Lithium Ion Conductive Membranes Based on Co-continuous Polymer Blends

Anette Munch Elmér

Research output: ThesisDoctoral Thesis (compilation)


There is a growing need for multifunctional polymeric materials for the development of several important energy conversion technologies. For example, the polymer electrolyte is a key component in lithium polymer batteries. The basic functions of this electrolyte are to efficiently conduct the lithium ions and physically separate the electrodes. Consequently, these electrolytes should ideally possess the ionic conductivity of a liquid while retaining the mechanical stability of a solid.

In this thesis the concept of using polymer blends to obtain electrolyte membranes which combine ion conductivity and mechanical stability has been explored. The work comprises the preparation, characterisation and properties of three different lithium ion conductive membranes based on co-continuous polymer blend systems. The blend systems were all prepared from two polymeric components which were doped with a lithium salt. The main component was a salt-dissolving polymethacrylate network grafted with polyether or polyethercarbonate side chains.

Two different kinds of methacrylate macromonomers were used in order to build up the graft copolymer structures. In two of the studied membrane types, poly(ethylene glycol) methacrylate macromonomers were used. In the third type, new polymeric building blocks, i.e., poly(ethylene carbonate-co-ethylene oxide) methacrylate macromonomers, were successfully synthesised via the anionic ring-opening polymerisation of ethylene carbonate. The macromonomers carried 30 mol% carbonate units in their structure. The minor component of the blends was a linear mechanically stable thermoplastic polymer which provided the dimensional stability. Poly(vinylidene fluoride-co-hexafluoropropylene) and poly(methyl methacrylate) were both investigated in this function. The electrolyte membranes were prepared by a two-step procedure, beginning with the solution casting of films of macromonomer, thermoplastic polymer, lithium salt and UV-activator. The methacrylate macromonomers were subsequently polymerised in-situ by UV-irradiation. The membranes were characterised by electron microscopy techniques, differential scanning calorimetry, Fourier transformation IR-spectroscopy, dynamic mechanical analysis, and electrochemical impedance spectroscopy to investigate the chemical composition, morphology, and the thermal, mechanical and conductive properties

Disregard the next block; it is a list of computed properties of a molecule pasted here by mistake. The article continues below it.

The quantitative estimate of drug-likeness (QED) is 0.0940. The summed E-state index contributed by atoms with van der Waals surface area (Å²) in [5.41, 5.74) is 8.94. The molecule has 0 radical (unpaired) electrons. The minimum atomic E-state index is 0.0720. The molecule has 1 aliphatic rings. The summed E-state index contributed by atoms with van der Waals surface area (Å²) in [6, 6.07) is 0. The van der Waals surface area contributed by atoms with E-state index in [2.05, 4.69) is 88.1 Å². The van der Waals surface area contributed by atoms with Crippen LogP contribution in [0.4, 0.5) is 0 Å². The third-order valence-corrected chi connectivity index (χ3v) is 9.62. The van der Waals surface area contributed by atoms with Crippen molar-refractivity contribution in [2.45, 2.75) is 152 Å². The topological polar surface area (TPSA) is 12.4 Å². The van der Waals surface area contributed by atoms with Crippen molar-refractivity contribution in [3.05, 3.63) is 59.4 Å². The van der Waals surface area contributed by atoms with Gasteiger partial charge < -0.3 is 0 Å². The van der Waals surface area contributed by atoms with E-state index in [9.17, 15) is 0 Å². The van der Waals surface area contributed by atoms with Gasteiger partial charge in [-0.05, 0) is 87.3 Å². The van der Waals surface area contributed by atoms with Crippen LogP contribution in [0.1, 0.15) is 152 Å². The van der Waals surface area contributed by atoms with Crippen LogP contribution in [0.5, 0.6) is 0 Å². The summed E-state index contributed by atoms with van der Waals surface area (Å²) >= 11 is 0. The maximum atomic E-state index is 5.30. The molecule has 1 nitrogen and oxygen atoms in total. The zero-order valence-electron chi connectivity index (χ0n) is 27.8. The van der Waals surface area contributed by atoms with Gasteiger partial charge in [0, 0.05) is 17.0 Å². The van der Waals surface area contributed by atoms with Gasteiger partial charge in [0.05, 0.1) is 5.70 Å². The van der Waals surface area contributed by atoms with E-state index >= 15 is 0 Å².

The membranes exhibited different phase separated morphologies, which depended on the level of salt content and crosslinking, as well as on the nature of the blend components. The strategy of blending polymeric materials to combine ionic conductivity with dimensional stability proved effective. The solid polymer electrolytes reached conductivities just above 10-5 S?cm-1 at room temperature while exhibiting a satisfying mechanical stability. Subsequent gelling of the solid membranes, by incorporating a liquid electrolyte of lithium salt dissolved in gamma-butyrolactone, gave elastic polymer gel electrolytes which reached conductivities of 10-3 S?cm-1 at room temperature.

The studied membranes may potentially be used as electrolytes in different electrochemical devices such as lithium polymer batteries, electrochromic windows, and sensors. Applications which require different levels of, e.g., ionic conductivity, mechanical properties, and optical clarity, can take advantage of the quick and straight-forward membrane preparation process. It offers a platform to tailor membranes for different applications, including ion conductive membranes as well as other multifunctional materials.
Original languageEnglish
Awarding Institution
  • Centre for Analysis and Synthesis
  • Jannasch, Patric, Supervisor
Award date2005 Nov 30
ISBN (Print)91-7422-097-7
Publication statusPublished - 2005

Bibliographical note

Defence details

Date: 2005-11-30
Time: 10:30
Place: Lecture Hall K:B the Centre for Chemistry and Chemical Engineering Getingevägen 60 Lund Institute of Technology

External reviewer(s)

Name: Coqueret, Xavier
Title: Professor
Affiliation: Laboratoire de Chimie Macromoléculaire, France


The information about affiliations in this record was updated in December 2015.
The record was previously connected to the following departments: Polymer and Materials Chemistry (LTH) (011001041)

Subject classification (UKÄ)

  • Chemical Sciences

Free keywords

  • Polymerteknik
  • Polymer technology
  • biopolymers
  • conductivity measurements
  • in-situ UV-polymerisation
  • solution casting
  • poly(methyl methacrylate)
  • vinylidene fluoride copolymers
  • poly(ethylene carbonate-co-ethylene oxide)methacrylate
  • PEG methacrylate macromonomers
  • heterogeneous polymer blends
  • polymer electrolyte membranes
  • lithium salt containing gels


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